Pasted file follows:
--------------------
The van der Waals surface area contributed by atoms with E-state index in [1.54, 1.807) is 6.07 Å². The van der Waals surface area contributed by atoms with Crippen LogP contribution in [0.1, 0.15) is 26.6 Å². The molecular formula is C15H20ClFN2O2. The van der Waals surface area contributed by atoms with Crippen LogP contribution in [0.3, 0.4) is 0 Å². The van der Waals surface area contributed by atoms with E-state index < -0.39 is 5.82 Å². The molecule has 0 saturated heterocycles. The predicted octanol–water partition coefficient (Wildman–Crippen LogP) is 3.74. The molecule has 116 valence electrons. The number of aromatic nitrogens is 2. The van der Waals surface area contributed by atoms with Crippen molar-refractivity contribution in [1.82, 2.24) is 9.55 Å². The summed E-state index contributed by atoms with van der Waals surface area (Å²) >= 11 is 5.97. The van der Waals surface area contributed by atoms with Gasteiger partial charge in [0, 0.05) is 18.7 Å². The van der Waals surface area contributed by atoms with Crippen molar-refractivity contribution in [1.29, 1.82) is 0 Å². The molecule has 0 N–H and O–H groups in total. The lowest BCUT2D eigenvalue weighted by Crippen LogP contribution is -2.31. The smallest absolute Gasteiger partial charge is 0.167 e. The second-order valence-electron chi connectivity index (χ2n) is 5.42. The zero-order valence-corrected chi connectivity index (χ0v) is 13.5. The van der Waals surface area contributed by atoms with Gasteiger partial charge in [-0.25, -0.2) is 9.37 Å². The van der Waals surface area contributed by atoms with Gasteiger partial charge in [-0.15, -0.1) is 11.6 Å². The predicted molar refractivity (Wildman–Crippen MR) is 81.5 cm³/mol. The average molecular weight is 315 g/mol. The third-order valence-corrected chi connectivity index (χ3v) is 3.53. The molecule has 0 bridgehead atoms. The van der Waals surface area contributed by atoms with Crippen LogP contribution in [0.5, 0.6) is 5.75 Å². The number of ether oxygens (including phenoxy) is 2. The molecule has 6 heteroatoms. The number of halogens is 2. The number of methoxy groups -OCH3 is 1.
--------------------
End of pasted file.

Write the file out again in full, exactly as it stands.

The van der Waals surface area contributed by atoms with E-state index in [1.54, 1.807) is 6.07 Å². The van der Waals surface area contributed by atoms with Crippen LogP contribution in [0.1, 0.15) is 26.6 Å². The molecular formula is C15H20ClFN2O2. The van der Waals surface area contributed by atoms with Crippen LogP contribution in [0.3, 0.4) is 0 Å². The van der Waals surface area contributed by atoms with E-state index < -0.39 is 5.82 Å². The molecule has 0 saturated heterocycles. The predicted octanol–water partition coefficient (Wildman–Crippen LogP) is 3.74. The molecule has 116 valence electrons. The number of aromatic nitrogens is 2. The van der Waals surface area contributed by atoms with Crippen molar-refractivity contribution in [1.82, 2.24) is 9.55 Å². The summed E-state index contributed by atoms with van der Waals surface area (Å²) >= 11 is 5.97. The van der Waals surface area contributed by atoms with Gasteiger partial charge in [0, 0.05) is 18.7 Å². The van der Waals surface area contributed by atoms with Crippen molar-refractivity contribution in [1.29, 1.82) is 0 Å². The molecule has 0 N–H and O–H groups in total. The lowest BCUT2D eigenvalue weighted by Crippen LogP contribution is -2.31. The smallest absolute Gasteiger partial charge is 0.167 e. The second-order valence-electron chi connectivity index (χ2n) is 5.42. The zero-order valence-corrected chi connectivity index (χ0v) is 13.5. The van der Waals surface area contributed by atoms with Gasteiger partial charge in [-0.25, -0.2) is 9.37 Å². The van der Waals surface area contributed by atoms with Gasteiger partial charge in [-0.15, -0.1) is 11.6 Å². The predicted molar refractivity (Wildman–Crippen MR) is 81.5 cm³/mol. The average molecular weight is 315 g/mol. The third-order valence-corrected chi connectivity index (χ3v) is 3.53. The molecule has 0 bridgehead atoms. The van der Waals surface area contributed by atoms with Crippen LogP contribution in [0.5, 0.6) is 5.75 Å². The number of ether oxygens (including phenoxy) is 2. The molecule has 6 heteroatoms. The number of halogens is 2. The number of methoxy groups -OCH3 is 1.